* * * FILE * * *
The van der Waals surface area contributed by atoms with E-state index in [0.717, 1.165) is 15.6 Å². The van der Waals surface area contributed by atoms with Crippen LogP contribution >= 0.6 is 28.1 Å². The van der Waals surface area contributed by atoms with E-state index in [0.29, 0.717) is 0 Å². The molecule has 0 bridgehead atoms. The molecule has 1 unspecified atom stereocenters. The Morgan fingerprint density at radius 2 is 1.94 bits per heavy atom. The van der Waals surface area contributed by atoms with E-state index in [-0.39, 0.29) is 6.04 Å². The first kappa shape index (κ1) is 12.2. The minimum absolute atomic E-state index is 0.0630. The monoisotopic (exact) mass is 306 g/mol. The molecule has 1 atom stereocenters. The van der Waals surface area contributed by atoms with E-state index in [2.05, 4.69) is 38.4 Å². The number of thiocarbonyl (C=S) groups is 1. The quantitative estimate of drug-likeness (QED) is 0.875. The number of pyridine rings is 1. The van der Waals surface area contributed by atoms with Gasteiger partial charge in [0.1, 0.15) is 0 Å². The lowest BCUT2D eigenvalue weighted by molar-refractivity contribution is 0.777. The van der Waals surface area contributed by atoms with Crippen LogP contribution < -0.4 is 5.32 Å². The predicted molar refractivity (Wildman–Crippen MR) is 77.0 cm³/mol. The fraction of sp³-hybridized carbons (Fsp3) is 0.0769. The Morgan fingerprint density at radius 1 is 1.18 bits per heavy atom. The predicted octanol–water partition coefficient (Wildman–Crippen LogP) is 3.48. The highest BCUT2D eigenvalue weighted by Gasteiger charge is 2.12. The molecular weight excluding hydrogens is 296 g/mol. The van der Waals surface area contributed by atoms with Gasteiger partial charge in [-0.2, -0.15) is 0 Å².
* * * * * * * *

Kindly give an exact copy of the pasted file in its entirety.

The van der Waals surface area contributed by atoms with E-state index in [0.717, 1.165) is 15.6 Å². The van der Waals surface area contributed by atoms with Crippen LogP contribution >= 0.6 is 28.1 Å². The van der Waals surface area contributed by atoms with E-state index in [0.29, 0.717) is 0 Å². The molecule has 0 bridgehead atoms. The molecule has 1 unspecified atom stereocenters. The Morgan fingerprint density at radius 2 is 1.94 bits per heavy atom. The van der Waals surface area contributed by atoms with E-state index in [-0.39, 0.29) is 6.04 Å². The first kappa shape index (κ1) is 12.2. The minimum absolute atomic E-state index is 0.0630. The monoisotopic (exact) mass is 306 g/mol. The molecule has 1 atom stereocenters. The van der Waals surface area contributed by atoms with E-state index in [2.05, 4.69) is 38.4 Å². The number of thiocarbonyl (C=S) groups is 1. The quantitative estimate of drug-likeness (QED) is 0.875. The number of pyridine rings is 1. The van der Waals surface area contributed by atoms with Gasteiger partial charge in [0.1, 0.15) is 0 Å². The lowest BCUT2D eigenvalue weighted by molar-refractivity contribution is 0.777. The van der Waals surface area contributed by atoms with Crippen LogP contribution < -0.4 is 5.32 Å². The predicted molar refractivity (Wildman–Crippen MR) is 77.0 cm³/mol. The fraction of sp³-hybridized carbons (Fsp3) is 0.0769. The Morgan fingerprint density at radius 1 is 1.18 bits per heavy atom. The predicted octanol–water partition coefficient (Wildman–Crippen LogP) is 3.48. The highest BCUT2D eigenvalue weighted by Gasteiger charge is 2.12. The molecular weight excluding hydrogens is 296 g/mol. The van der Waals surface area contributed by atoms with Gasteiger partial charge in [-0.2, -0.15) is 0 Å².